Despite the risks, the Brotherhood’s incredibly bold move putting forth Khairat al-Shater as the group’s presidential candidate in Egypt’s upcoming elections indicates a shift to a surprisingly aggressive strategy seemingly geared at dominating almost all the major political institutions in the transition. The Brotherhood’s tactic — reneging on its previous promise not to field a candidate — takes place against the backdrop of increased hostility between the group and the Supreme Council of the Armed Forces (SCAF) over Kamal Ganzouri’s embattled cabinet, intense negotiation efforts with other political forces over the makeup of the constituent assembly, and the controversial resumption of US aid to Egypt’s military. The addition of al-Shater to this already volatile dynamic puts the Muslim Brotherhood in a winner-take-all game that could result in either achieving complete government domination or facing total delegitimation.
The Muslim Brotherhood and its political wing, the Freedom and Justice Party (FJP), have tried to quell fears of a government takeover in a statement assuring the public that it does not seek power for personal gain. Citing the various crises with the executive branch, the constituent assembly, and failed attempts to court non-Brotherhood candidates, the group officially endorsed its own candidate “in order to uphold the homeland’s higher national interests, and to achieve the goals of the revolution.” Critics, however, have likened the group’s behavior to that of Mubarak’s dissolved National Democratic Party, claiming it is anything but democratic. Couple its politics with the highly hierarchical structure of the Muslim Brotherhood and its expulsion of members who do not follow the Guidance Bureau’s orders, the critics have a valid point. The Brotherhood undoubtedly knew that the backlash could threaten their credibility, so why take such a risky path?
The main reason for al-Shater’s candidacy lies in the lack of any presidential hopefuls whom the Brotherhood’s leadership feels it can control. Ever since the Port Said soccer riot, the group has loudly challenged the integrity of the SCAF-appointed Ganzouri government, calling for a vote of no-confidence to appoint a cabinet dictated by the FJP-dominated parliament. The SCAF in turn has indirectly threatened parliament’s legitimacy via the Constitutional Court. Given the context of its deteriorating relationship with the SCAF and the lack of an apparent consensus candidate, the Brotherhood needs a president it can rely on to support the group in the ongoing confrontations with the military.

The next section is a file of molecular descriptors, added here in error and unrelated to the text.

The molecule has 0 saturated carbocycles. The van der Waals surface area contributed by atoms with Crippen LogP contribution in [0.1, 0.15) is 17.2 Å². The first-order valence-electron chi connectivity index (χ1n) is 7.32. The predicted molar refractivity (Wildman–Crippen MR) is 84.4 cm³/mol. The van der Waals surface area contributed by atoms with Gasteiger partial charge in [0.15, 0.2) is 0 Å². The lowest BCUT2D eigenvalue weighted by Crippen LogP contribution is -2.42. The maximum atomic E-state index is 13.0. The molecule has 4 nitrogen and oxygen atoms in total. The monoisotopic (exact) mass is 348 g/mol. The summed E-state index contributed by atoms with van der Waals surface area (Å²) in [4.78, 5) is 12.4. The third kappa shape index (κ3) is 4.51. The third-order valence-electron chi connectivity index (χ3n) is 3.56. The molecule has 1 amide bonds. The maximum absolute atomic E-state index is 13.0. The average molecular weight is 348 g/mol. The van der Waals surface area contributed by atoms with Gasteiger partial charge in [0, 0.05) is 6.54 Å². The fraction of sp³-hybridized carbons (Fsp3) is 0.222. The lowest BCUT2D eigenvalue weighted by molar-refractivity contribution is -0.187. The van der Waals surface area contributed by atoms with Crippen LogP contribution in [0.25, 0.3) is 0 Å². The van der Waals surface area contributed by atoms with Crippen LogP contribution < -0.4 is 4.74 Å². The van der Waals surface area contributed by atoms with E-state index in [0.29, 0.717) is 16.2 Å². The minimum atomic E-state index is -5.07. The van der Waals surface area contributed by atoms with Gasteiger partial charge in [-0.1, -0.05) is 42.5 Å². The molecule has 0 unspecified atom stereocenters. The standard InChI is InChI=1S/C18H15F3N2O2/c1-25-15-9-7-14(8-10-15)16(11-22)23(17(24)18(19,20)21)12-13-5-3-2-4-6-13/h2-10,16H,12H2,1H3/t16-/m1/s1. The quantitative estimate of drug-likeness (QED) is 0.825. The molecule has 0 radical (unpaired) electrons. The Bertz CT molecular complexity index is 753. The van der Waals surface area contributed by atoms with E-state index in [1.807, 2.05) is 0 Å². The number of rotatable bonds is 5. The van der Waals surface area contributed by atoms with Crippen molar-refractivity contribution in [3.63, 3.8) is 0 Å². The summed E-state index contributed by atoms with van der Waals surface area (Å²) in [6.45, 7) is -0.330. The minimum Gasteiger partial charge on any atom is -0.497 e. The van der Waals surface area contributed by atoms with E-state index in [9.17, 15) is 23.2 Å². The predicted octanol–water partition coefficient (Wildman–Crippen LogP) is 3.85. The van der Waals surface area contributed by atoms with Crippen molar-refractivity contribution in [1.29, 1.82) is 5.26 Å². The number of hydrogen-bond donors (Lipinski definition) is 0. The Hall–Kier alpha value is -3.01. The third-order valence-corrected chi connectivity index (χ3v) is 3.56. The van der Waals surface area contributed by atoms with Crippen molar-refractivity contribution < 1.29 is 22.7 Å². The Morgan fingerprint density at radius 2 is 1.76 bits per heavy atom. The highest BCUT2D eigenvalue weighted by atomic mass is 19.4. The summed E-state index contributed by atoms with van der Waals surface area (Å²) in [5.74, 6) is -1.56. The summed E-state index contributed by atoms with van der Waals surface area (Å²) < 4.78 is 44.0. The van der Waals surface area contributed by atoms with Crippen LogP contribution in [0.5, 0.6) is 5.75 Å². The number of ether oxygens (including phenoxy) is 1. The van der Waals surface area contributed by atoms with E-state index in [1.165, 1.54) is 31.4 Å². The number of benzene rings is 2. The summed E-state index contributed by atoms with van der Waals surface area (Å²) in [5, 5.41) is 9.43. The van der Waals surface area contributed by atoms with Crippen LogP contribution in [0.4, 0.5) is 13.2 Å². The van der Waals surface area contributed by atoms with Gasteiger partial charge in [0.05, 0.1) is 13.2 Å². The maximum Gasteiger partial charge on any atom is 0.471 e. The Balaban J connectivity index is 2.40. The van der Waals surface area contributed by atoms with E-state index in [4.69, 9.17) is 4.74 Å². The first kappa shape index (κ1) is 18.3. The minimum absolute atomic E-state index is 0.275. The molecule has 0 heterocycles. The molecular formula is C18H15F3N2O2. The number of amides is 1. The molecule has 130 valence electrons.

Additionally, the Islamists’ total domination of the process in forming the constituent assembly speaks to the ongoing distrust and frustration between the FJP and the other political parties. The FJP’s backhanded alliance with the Salafi Nour party to push the assembly’s formation took place in record time last week with virtually no debate. The subsequent walkouts by various political forces – including women, liberals, al-Azhar, and church representatives – dealt a massive blow to the process and the Brotherhood by extension, threatening the legitimacy of any constitution drawn up by a predominantly Islamist group. The inability to rely on political allies outside of the Brotherhood umbrella may have contributed to push for al-Shater’s candidacy.
The Obama administration’s decision to invoke the national security clause to resume foreign financing to Egypt’s military despite concerns over the protection of basic rights and the ongoing politically motivated trial of foreign-funded NGO employees also signals Obama’s reliance on the SCAF as the primary powerbroker for Egypt’s transition. Although the Obama administration’s reasons to continue military assistance stem from more considerations than simply backing Egypt’s generals, the Brotherhood no doubt feels threatened by the support. By securing the executive branch, the US and other foreign powers will have no choice but to take the group more seriously and force the power center to their favor.
The implications of al-Shater’s candidacy, however, have potentially farther reaching consequences. Revolutionaries have voiced concern over just how democratic an FJP dominated government can actually be given the nature of its decision making processes. Amr Moussa, currently in the highest standing among the Egyptian public according to recent polls, has slammed the decision claiming that if al-Shater is elected president the Supreme Guide will be the country’s real leader. The move further isolates the Brotherhood from other political forces with which it must collaborate to implement direly needed reforms and a consensus-driven constitution. The polarization could truly force the FJP to act like the Mubarak regime to get anything done, which could lead to more political instability in an already unstable transition.
The Muslim Brotherhood finds itself on the precipice of the power they had sought for decades, and which was never within reach until now. Although its members and its leadership may genuinely hope to change Egypt for the better, the means they choose to attain such power could, in fact, threaten the very ends they hope to achieve.
Tarek Radwan is an Egyptian human rights activist specializing in international law and conflict resolution. He has worked for Human Rights Watch’s MENA division and the United Nations mission (UNAMID) in Darfur as a Human Rights Officer. He currently provides consulting services on civilian protection and Middle East issues.
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